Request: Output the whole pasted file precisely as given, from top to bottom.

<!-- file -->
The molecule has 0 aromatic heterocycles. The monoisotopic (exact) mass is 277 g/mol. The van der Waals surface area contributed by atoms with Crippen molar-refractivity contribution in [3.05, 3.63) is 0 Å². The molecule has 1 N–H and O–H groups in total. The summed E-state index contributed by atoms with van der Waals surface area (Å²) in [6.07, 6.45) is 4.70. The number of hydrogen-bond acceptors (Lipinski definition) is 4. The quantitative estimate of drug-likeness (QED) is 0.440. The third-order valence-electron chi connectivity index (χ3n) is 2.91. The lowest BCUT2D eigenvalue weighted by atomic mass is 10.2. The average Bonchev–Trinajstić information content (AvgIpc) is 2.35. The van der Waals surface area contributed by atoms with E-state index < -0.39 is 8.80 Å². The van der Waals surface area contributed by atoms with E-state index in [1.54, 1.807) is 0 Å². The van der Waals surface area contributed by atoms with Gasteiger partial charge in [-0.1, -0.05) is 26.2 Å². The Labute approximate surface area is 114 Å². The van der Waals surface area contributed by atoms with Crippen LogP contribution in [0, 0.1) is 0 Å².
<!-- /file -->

The molecule has 0 aromatic heterocycles. The monoisotopic (exact) mass is 277 g/mol. The van der Waals surface area contributed by atoms with Crippen molar-refractivity contribution in [3.05, 3.63) is 0 Å². The molecule has 1 N–H and O–H groups in total. The summed E-state index contributed by atoms with van der Waals surface area (Å²) in [6.07, 6.45) is 4.70. The number of hydrogen-bond acceptors (Lipinski definition) is 4. The quantitative estimate of drug-likeness (QED) is 0.440. The third-order valence-electron chi connectivity index (χ3n) is 2.91. The lowest BCUT2D eigenvalue weighted by atomic mass is 10.2. The average Bonchev–Trinajstić information content (AvgIpc) is 2.35. The van der Waals surface area contributed by atoms with E-state index < -0.39 is 8.80 Å². The van der Waals surface area contributed by atoms with E-state index in [1.54, 1.807) is 0 Å². The van der Waals surface area contributed by atoms with Gasteiger partial charge in [-0.1, -0.05) is 26.2 Å². The Labute approximate surface area is 114 Å². The van der Waals surface area contributed by atoms with Crippen LogP contribution in [0, 0.1) is 0 Å².